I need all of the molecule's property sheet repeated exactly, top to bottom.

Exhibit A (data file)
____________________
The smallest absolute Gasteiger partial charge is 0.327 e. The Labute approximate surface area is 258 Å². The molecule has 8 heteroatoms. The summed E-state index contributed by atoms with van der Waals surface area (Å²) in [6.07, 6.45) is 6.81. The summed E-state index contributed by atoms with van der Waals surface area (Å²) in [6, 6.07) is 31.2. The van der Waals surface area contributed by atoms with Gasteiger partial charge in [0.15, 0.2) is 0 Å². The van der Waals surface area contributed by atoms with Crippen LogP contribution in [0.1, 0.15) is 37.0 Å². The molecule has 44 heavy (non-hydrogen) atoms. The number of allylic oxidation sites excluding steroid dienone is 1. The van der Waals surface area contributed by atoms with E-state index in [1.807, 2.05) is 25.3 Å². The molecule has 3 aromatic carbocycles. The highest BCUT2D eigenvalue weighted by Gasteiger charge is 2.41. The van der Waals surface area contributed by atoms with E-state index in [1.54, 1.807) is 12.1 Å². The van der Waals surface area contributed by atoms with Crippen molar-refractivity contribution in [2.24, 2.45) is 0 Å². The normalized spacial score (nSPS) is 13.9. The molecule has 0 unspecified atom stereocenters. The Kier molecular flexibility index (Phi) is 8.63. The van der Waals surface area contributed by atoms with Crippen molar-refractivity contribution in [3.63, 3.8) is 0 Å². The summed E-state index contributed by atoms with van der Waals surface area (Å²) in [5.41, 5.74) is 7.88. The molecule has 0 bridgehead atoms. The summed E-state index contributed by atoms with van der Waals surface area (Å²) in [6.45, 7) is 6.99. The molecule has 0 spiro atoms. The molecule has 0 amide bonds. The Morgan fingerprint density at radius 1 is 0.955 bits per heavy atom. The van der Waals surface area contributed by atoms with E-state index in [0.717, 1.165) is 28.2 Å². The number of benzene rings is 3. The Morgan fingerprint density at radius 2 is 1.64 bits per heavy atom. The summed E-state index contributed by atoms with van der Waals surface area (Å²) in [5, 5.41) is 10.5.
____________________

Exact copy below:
The smallest absolute Gasteiger partial charge is 0.327 e. The Labute approximate surface area is 258 Å². The molecule has 8 heteroatoms. The summed E-state index contributed by atoms with van der Waals surface area (Å²) in [6.07, 6.45) is 6.81. The summed E-state index contributed by atoms with van der Waals surface area (Å²) in [6, 6.07) is 31.2. The van der Waals surface area contributed by atoms with Gasteiger partial charge in [0.15, 0.2) is 0 Å². The van der Waals surface area contributed by atoms with Crippen LogP contribution in [0.1, 0.15) is 37.0 Å². The molecule has 44 heavy (non-hydrogen) atoms. The number of allylic oxidation sites excluding steroid dienone is 1. The van der Waals surface area contributed by atoms with E-state index in [1.807, 2.05) is 25.3 Å². The molecule has 3 aromatic carbocycles. The highest BCUT2D eigenvalue weighted by Gasteiger charge is 2.41. The van der Waals surface area contributed by atoms with E-state index in [1.54, 1.807) is 12.1 Å². The van der Waals surface area contributed by atoms with Crippen molar-refractivity contribution in [2.24, 2.45) is 0 Å². The normalized spacial score (nSPS) is 13.9. The molecule has 0 unspecified atom stereocenters. The Kier molecular flexibility index (Phi) is 8.63. The van der Waals surface area contributed by atoms with Crippen molar-refractivity contribution in [3.63, 3.8) is 0 Å². The summed E-state index contributed by atoms with van der Waals surface area (Å²) in [5.41, 5.74) is 7.88. The molecule has 0 bridgehead atoms. The summed E-state index contributed by atoms with van der Waals surface area (Å²) in [6.45, 7) is 6.99. The molecule has 0 spiro atoms. The molecule has 0 amide bonds. The Morgan fingerprint density at radius 1 is 0.955 bits per heavy atom. The van der Waals surface area contributed by atoms with E-state index in [0.717, 1.165) is 28.2 Å². The number of benzene rings is 3. The Morgan fingerprint density at radius 2 is 1.64 bits per heavy atom. The summed E-state index contributed by atoms with van der Waals surface area (Å²) in [5, 5.41) is 10.5.